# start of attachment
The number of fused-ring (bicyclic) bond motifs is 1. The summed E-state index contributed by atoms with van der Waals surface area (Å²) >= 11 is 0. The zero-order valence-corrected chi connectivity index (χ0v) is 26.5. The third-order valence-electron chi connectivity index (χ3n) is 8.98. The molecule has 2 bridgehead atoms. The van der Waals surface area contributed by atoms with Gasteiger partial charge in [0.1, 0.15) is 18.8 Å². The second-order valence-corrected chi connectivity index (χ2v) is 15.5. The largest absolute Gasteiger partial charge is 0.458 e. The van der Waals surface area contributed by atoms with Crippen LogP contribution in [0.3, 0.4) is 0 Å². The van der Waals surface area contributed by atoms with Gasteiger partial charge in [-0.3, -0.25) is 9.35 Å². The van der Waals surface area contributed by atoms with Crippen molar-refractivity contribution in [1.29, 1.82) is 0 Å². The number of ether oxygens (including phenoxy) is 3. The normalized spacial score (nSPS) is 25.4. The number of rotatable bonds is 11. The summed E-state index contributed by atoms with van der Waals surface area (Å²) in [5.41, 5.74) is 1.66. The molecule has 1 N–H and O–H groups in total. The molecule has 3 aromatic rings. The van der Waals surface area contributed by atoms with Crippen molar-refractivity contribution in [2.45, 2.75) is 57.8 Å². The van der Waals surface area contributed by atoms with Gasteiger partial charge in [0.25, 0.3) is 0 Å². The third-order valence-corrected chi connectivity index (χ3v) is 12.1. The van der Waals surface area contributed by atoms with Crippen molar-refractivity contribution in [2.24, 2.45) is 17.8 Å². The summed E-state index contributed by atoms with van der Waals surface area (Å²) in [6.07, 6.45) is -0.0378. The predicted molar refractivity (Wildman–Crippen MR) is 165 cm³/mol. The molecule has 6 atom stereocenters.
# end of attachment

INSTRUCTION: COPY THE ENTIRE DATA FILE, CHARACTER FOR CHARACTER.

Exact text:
The number of fused-ring (bicyclic) bond motifs is 1. The summed E-state index contributed by atoms with van der Waals surface area (Å²) >= 11 is 0. The zero-order valence-corrected chi connectivity index (χ0v) is 26.5. The third-order valence-electron chi connectivity index (χ3n) is 8.98. The molecule has 2 bridgehead atoms. The van der Waals surface area contributed by atoms with Gasteiger partial charge in [0.1, 0.15) is 18.8 Å². The second-order valence-corrected chi connectivity index (χ2v) is 15.5. The largest absolute Gasteiger partial charge is 0.458 e. The van der Waals surface area contributed by atoms with Crippen LogP contribution in [0.3, 0.4) is 0 Å². The van der Waals surface area contributed by atoms with Gasteiger partial charge in [-0.3, -0.25) is 9.35 Å². The van der Waals surface area contributed by atoms with Crippen molar-refractivity contribution in [1.29, 1.82) is 0 Å². The number of ether oxygens (including phenoxy) is 3. The normalized spacial score (nSPS) is 25.4. The number of rotatable bonds is 11. The summed E-state index contributed by atoms with van der Waals surface area (Å²) in [5.41, 5.74) is 1.66. The molecule has 1 N–H and O–H groups in total. The molecule has 3 aromatic rings. The van der Waals surface area contributed by atoms with Crippen molar-refractivity contribution in [2.45, 2.75) is 57.8 Å². The van der Waals surface area contributed by atoms with Gasteiger partial charge in [0.25, 0.3) is 0 Å². The third-order valence-corrected chi connectivity index (χ3v) is 12.1. The van der Waals surface area contributed by atoms with Crippen molar-refractivity contribution in [2.24, 2.45) is 17.8 Å². The summed E-state index contributed by atoms with van der Waals surface area (Å²) in [6.07, 6.45) is -0.0378. The predicted molar refractivity (Wildman–Crippen MR) is 165 cm³/mol. The molecule has 6 atom stereocenters.